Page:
Recommendations for the conduct of efficacy trials of treatment devices for osteoarthritis: A report from a working group of the arthritis research UK osteoarthritis and crystal diseases clinical studies group
Felson DT., Redmond AC., Chapman GJ., Smith TO., Hamilton DF., Jones RK., Holt CA., Callaghan MJ., Mason DJ., Conaghan PG., Adams J., Arden NK., Birrell F., Cumming J., Corp N., Halstead J., Hurley M., Kingsbury SR., Martin K., Nuki G., O'Neill T., Reilly K., Robinson N., Roddy E., Simpson H., Thomas C., Thomas E., Watt FE., Wilkinson J., Wise E.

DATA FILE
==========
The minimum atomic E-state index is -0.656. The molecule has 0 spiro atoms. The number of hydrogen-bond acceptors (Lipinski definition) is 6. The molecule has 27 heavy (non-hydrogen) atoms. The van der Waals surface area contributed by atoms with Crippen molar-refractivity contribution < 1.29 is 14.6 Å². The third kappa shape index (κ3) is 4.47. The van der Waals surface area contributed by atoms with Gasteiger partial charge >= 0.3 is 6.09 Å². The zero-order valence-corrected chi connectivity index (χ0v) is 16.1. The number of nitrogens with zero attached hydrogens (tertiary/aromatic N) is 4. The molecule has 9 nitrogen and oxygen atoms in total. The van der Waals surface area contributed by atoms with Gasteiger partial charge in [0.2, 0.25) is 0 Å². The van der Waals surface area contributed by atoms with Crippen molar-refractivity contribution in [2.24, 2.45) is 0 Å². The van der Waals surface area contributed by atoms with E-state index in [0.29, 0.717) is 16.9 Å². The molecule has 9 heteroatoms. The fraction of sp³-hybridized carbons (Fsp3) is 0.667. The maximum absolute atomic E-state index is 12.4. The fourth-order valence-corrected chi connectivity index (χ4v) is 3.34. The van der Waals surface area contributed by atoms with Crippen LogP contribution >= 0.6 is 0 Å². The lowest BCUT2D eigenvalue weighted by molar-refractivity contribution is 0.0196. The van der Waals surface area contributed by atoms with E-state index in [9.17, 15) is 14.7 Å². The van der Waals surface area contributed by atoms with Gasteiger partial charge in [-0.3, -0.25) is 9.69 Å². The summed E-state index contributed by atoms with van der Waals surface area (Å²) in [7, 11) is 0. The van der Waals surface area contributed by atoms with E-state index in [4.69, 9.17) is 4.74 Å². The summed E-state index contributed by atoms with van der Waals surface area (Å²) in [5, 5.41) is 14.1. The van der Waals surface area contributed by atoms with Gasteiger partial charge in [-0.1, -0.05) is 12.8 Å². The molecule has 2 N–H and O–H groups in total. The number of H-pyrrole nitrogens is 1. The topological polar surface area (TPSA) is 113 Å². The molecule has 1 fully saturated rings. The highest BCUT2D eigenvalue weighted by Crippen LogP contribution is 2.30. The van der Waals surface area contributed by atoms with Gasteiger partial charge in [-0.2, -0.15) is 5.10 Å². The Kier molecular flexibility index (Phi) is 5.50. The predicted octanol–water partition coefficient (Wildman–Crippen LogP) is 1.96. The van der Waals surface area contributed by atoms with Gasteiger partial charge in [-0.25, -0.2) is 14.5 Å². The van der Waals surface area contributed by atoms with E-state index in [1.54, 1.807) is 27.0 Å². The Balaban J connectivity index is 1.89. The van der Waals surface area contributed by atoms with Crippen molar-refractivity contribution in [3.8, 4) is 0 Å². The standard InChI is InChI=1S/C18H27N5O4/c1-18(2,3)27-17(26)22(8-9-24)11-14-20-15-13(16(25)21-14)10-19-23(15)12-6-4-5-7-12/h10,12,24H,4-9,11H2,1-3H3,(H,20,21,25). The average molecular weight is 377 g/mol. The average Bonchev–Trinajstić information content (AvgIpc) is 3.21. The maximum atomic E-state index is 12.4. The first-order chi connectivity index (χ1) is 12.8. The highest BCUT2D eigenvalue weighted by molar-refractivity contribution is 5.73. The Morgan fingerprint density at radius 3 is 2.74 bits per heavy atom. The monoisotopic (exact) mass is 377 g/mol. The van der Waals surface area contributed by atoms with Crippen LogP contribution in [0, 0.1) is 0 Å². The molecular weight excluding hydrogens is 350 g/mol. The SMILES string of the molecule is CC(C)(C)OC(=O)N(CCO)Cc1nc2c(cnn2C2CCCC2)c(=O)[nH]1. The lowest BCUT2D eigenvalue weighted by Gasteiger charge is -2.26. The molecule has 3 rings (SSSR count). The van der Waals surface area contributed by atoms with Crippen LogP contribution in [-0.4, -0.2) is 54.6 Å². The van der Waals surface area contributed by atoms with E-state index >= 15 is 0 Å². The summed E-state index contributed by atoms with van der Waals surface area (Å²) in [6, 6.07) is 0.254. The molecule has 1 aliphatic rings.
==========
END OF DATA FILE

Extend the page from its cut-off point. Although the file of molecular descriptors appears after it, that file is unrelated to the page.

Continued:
© The Author 2015.Objective. There are unique challenges to designing and carrying out high-quality trials testing therapeutic devices in OA and other rheumatic diseases. Such challenges include determining the mechanisms of action of the device and the appropriate sham. Design of device trials is more challenging than that of placebo-controlled drug trials. Our aim was to develop recommendations for designing device trials. Methods. An Arthritis Research UK study group comprised of 30 rheumatologists, physiotherapists, podiatrists, engineers, orthopaedists, trialists and patients, including many who have carried out device trials, met and (using a Delphi-styled approach) came to consensus on recommendations for device trials. Results. Challenges unique to device trials include defining the mechanism of action of the device and, therefore, the appropriate sham that provides a placebo effect without duplicating the action of the active device. Should there be no clear-cut mechanism of action, a three-arm trial including a no-treatment arm and one with presumed sham action was recommended. For individualized devices, generalizable indications and standardization of the devices are needed so that treatments can be generalized. Conclusion. A consensus set of recommendations for device trials was developed, providing a basis for improved trial design, and hopefully improvement in the number of effective therapeutic devices for rheumatic diseases.